Going To School While Raising A Child
By Charles Blades
Miami Journalism Student
It’s 9 o’clock and that means it’s time to go visit Roman in the hospital. A quick 15 minute ride to Cincinnati Children’s Hospital that features a stop at Starbucks for coffee is all it that’s in-between Drew Scheffler and Kendra Franklin and the Neonatal Intensive Care Unit.
Roman was born a little over a month ago, about two months ahead of when he was originally supposed to arrive. He’s a little undersized, but after a scare when he was first born he’s been nothing but a normal, healthy baby who’s just been stuck in the hospital more than anyone would like to be.
For Scheffler and Franklin this means they make a least one trip to see Roman every day while Franklin is still on bedrest and Scheffler picks up shifts at Red Lobster whenever his schedule allows.
“I stopped going to class around six months,” Franklin says. “That’s when I started [to] have blood pressure problems. Drew left [school] when he found out I was pregnant, he wanted to work as much as he could.”
According to a 2014 study by the Institute for Women’s Policy Research, 4.8 million men and women attend college with a child and even more drop out of school because of an unexpected pregnancy. A survey out of the Wisconsin Financial Aid office indicated that only one in ten of students with children graduated with a Bachelors degree within six years and more than 30 percent of women surveyed indicated that becoming pregnant was the main reason they dropped out of school.
Amanda Robinson is one of the luckier students in this regard. She’s a 4th year senior at Miami University with a 3 year old daughter who’s on a path to graduate in just a few months.
While in school, Robinson has had the help of Miami University Hamilton’s Campus Kids program, a daycare and preschool which the university offers to students who are parents. Robinson calls Campus Kids magic.
“[Campus Kids] is different because the schedules change all the time especially the first couple weeks of school,” she says. “You’ll come in and it’ll take the first two week because people are adjusting, dropping and adding classes, so I always say it’s a beautiful thing.”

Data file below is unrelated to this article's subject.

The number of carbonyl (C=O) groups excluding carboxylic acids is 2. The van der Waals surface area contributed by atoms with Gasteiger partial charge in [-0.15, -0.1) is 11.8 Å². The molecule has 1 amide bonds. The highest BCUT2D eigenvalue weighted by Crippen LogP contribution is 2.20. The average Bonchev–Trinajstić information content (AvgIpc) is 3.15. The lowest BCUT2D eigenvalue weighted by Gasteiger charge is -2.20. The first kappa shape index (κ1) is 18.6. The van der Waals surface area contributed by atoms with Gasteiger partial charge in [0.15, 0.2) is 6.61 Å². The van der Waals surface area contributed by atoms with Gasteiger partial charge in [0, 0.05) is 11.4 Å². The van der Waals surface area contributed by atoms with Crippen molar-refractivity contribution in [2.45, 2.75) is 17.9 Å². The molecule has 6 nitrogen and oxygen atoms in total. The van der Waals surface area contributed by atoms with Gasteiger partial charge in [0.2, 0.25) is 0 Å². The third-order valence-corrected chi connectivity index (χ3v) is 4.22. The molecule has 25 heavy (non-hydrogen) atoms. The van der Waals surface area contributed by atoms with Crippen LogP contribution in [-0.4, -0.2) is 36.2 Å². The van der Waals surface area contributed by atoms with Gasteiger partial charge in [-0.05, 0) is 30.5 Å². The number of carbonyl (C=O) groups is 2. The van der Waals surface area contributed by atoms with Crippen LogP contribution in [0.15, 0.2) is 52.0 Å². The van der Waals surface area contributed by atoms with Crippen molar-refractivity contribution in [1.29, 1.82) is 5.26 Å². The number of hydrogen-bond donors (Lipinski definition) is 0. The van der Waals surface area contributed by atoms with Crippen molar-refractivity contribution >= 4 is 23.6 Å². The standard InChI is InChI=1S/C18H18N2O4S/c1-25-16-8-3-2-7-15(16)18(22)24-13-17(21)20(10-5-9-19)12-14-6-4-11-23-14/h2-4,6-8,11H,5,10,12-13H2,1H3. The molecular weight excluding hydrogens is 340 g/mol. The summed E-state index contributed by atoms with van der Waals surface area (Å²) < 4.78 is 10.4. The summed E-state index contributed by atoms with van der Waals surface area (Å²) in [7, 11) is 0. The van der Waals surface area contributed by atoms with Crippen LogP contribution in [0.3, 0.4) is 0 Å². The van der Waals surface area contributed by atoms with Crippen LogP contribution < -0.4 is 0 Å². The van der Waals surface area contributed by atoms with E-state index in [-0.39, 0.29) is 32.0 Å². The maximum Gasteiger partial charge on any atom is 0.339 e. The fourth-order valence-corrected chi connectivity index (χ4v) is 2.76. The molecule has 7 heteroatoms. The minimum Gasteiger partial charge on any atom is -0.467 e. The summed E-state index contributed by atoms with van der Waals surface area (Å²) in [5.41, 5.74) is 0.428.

Campus Kids isn’t the only childcare center that provides that service for student parents. A 2011 examination of the issue by the American Association of University Women found that a little more than 47 percent of community colleges had some sort of childcare services similar to Campus Kids. While that number is significant, it still means that more than half of community colleges across the country don’t currently have any childcare services for their students.
For Robinson, the on-campus situation made a world of difference.
“It’s so convenient to only have to come to one place,” she says. “I came here for school, I came here for work and I came here for my child so it was nice, we lived on campus.”
For Robinson and her daughter, being able to do everything — work, school, and daycare — all in one place cuts down on the number of trips and car rides to mom’s house to drop her off. There’s also financial support for parents who are able to go to an on campus childcare center. Vouchers can bring the total amount that goes toward childcare to a rate that can be lower than non-campus based childcare sources.
Director of Campus Kids Traci Anderson is one of the people who gets the word out and helps explain to parents how on campus childcare can become accessible to them.
“At Campus Kids we offer quality and affordable childcare to students as well as helping students find jobs in the child care field after they graduate,” says Anderson. “Many of our part time employees go to school at Miami in the child development major and it allows them firsthand experience as well as a chance to work while they are in school.”
For Robinson being able to work on campus did one more thing. It allowed her to see her daughter more often.
“Up until [we came to Campus Kids] it had just been me and her, so when I first dropped her off here I was very nervous about it, how was she going to act over here, and they always told me she was better than I thought,” says Robinson.
Robinson credits Campus Kids for being a one-stop shop that allowed her and her daughter to really succeed during her time at Miami.
“For all of the moms who come here, we offer a path to graduate easily and on time,” says Anderson. “Our main goal at Campus Kids is that both that the children succeed and we offer a great service for them but also that the parents can go to their classes, get their work done.”
So what kinds of opportunities does this provide for Scheffler and Franklin? On November 22 (right before Thanksgiving) their son Roman was finally able to head home after a two month stay at Cincinnati Children’s. Scheffler is still working doubles every weekend and caring for both his baby and Franklin on the weekend, but Franklin just started going back to work as a nursing assistant.
“I like it, it’s nice to get away from the baby for a little while. It pays a lot better than Red Lobster and if I work my way up it could turn into a real career,” she says.
In order for her to move up in the nursing world more schooling is usually required and should she return to Miami she’ll have a childcare option available to her on campus.